Joyce Schomburg retires
With Joyce Schomburg and the quest for a chair at Mid America Publishing
Joyce’s existential worry isn’t about the complexity and utter simplicity of life, nor is it about impact and purpose. Her worry when she wakes up in the morning is where her chair will be when she arrives at Mid-America Publishing.
For 36-and-a-half years, Schomburg has moved around a lot, that is, at the office on 9 2nd St NW.
When she arrived at the Chronicle and Times in June 1980, she worked in the front lobby, then she moved to the back office, then a nook with current issues, and currently splits her time between the two, when she’s not stopping by the desks of her co-workers to check in or start a conversation with an impromptu joke.
At the end of 2016, Schomburg ended her tenure at Mid-America Publishing, electing to retire at 79-years-old. Schomburg is most recognized for her weekly “Looking Back,” section in the Hampton Chronicle, which she’s done for over 20 years. But she’s also been a proofreader, billed classifieds and advertisements, kept track of subscriptions and answered phones.
She explains that she’s never been interviewed before, except for that time she was featured in a cookbook for Iowa Falls, Iowa for her Rhubarb Pie and her chocolate sheet cake, the latter, though recipe available, has been unsuccessfully replicated by Pam DeVries, Chief Financial Officer.
“I tried making it,” DeVries said, “but I can’t. I thought I was reasonably able to, but it’s not the same.”
Schomburg proclaims she doesn’t do any tricks, not like that guy on TV can. She just loves to come to work.
“There was never a day that I did not want to come to work,” Schomburg said. “It was just like a big family. I’ve never said ‘oh, how I hate this job.’ Because I loved what I did.”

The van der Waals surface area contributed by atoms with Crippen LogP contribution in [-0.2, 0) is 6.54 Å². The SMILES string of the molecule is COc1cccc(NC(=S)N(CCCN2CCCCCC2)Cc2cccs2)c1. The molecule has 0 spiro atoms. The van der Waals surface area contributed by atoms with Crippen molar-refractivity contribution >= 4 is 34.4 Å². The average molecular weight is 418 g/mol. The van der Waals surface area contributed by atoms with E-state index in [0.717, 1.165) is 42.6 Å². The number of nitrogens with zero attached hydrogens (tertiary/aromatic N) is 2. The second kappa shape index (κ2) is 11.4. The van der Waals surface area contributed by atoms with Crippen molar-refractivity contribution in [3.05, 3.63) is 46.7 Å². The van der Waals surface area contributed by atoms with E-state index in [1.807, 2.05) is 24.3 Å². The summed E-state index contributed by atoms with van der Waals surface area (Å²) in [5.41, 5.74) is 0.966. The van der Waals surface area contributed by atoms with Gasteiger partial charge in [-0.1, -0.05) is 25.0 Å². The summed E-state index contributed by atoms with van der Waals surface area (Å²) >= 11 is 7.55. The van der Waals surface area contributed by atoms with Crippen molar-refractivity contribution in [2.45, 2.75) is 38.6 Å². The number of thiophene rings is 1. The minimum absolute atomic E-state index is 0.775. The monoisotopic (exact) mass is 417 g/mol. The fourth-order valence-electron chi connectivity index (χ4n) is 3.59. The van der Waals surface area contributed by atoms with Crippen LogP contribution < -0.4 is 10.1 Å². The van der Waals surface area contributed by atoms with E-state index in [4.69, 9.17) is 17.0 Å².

She has been dubbed by the staff of Mid-America Publishing as the “Hampton Encyclopedia,” for her extensive knowledge and experience of the town and its people for — 79 years worth.
Schomburg was born in 1937, in the Hampton area, by the old Maysville School House, and grew up on her parents’ 160 acre-farm. She was responsible for milking five cows in the morning and night, as well as mowing the lawn, a chore taking almost six hours.
She attended seventh grade at that old school house, and followed that with attendance at Geneva for high school. At a time where students could either go to Hampton or Geneva for high school, Schomburg told her father that she would rather go to Geneva because Hampton was “clique-y.”
There she played for the girls’ basketball team.
“We had a basketball at home, but I had never played before,” Schomburg said. “I just loved the sport.”
Schomburg’s position was guard and her career points are one basket worth two points. She also played in the band on the oboe.
“The oboe was a windy instrument and they said that I was windy,” Schomburg said. “It has a very definitive sound. Everyone hears you and your mistakes.”
In 1956, Schomburg graduated high school and followed it with attendance at Hamilton Business College, Mason City, taking stenographers courses. The course was slated to take nine months, but Schomburg finished it in seven.
After finishing business school, she married her husband Bob in 1961, whom she had met in downtown when he asked her to ride around in his truck with him. After they were married, the two purchased 160 acres southwest of town, where they raised hogs. In 1963, she had her son Todd.